Another thing is that no one has any idea what life is going to throw at them (duh). Liberal arts can help open up the world, if that doesn't sound too trite. For instance, my stepson started his studies at a top-ten ranked engineering school that does not have a serious core-curriculum other than a once-a-year composition-type class. He ended them in a state university program that also had no core requirement but very strong engineering courses. He was not interested in literature or history classes anyway, so he was happy with both programs. He has zero interest in international travel and domestic travel that might take him near a city. He is very uncomfortable engaging people from other countries or even other parts of this country. These are things that are a given today if you are in manufacturing. This is seriously hampering his ability to "move-up" as is his desire. Maybe it wouldn't have worked with him, but I sometimes wonder if he had to take even a few humanities courses he might be a little "open." It would translate into less frustration and more money for him.
Of course, all of my arguments here are in the cost-benefit category. This category is easy to understand. But no one can predict what skillset will serve them best in life, either at work or in their real outside-of-work life. Just as it would be ridiculous for an undergraduate to focus so heavily on one aspect of their major at the expense of the breadth of exposure, why isn't it equally ridiculous to limit yourself so narrowly within what can be known?

Fred said...

"You may know what an essence is, but five years from now I'll be making twice what you are and you'll still be teaching annoying kids like me" on anyone...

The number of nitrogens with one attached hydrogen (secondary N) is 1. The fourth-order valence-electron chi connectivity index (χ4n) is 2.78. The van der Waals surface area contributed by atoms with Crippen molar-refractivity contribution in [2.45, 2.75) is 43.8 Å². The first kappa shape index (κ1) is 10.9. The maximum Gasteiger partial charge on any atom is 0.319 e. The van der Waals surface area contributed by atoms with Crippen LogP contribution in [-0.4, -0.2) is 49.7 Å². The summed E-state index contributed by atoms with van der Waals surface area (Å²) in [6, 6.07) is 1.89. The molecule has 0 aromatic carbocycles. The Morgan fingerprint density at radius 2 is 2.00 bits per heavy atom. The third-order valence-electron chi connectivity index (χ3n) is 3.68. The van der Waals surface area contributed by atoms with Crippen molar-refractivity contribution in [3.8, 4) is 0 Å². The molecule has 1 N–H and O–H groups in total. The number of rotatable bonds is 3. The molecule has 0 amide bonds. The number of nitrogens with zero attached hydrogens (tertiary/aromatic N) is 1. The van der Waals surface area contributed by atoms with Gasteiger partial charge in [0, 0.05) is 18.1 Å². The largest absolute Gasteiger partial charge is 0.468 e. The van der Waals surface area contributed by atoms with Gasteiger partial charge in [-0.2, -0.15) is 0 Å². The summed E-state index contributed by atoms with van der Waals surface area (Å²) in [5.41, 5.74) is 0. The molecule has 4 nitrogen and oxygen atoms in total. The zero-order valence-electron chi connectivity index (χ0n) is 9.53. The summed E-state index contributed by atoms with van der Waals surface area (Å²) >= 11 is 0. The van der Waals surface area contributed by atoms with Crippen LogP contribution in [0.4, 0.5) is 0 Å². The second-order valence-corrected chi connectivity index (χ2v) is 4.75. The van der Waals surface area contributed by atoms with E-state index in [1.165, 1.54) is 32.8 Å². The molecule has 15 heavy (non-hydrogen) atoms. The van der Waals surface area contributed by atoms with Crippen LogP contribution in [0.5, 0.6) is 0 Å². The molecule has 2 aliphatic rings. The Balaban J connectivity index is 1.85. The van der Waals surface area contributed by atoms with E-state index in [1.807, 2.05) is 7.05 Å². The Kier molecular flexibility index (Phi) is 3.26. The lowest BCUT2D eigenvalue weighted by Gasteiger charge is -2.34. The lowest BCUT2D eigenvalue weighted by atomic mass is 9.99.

you might be surprised. I had a guy with exactly that profile in the Comp I class that I taught at a Jesuit University. He was so happy and eager to learn about stuff he'd neglected in high school.

There's more to life than money and students in these schools should be invited to embrace the totality that a university aspires to.

Anonymous said...

Heh. Funny you should bring up the topic, because there was just a big hullabaloo at U Dallas because the president had made a proposal that we should allow in business majors with a scaled-back version of the core. (Currently, about half of all classes that a student takes here are core classes.)

Lower-level classes can be annoying, especially when filled with people who don't want to be taking them--in my first semester lit class I was one of the only two people who ever spoke up in class. Most of the others were reading Spark Notes or openly napping. On the other hand, it *is* possible to have good core classes; while I can't say much for the students, the teacher of that first lit class was very good, and no easy grader.

I think you *can* have good academics in core classes, but if you do, you will end up with only the students who want that kind of curriculum or who are willing to endure it. Almost every student in my first lit class dropped out, which was really not much a surprise. (I still wonder why they came here in the first place, when they knew that they wouldn't just have to read Homer and Virgil but take four philosophy courses as well.) So if you have a hard-core core, you won't end up convincing (many) training-oriented students to read the classics.

Anonymous said...


The other big advantage of a core program, IMHO, is that it's a great way of building community. Not that this is the summum bonum of a college, but it is rather exciting when your entire class is reading Homer at the same time. (Not to mention that it really helps with the brainwashing... whoops, did I say that out loud?)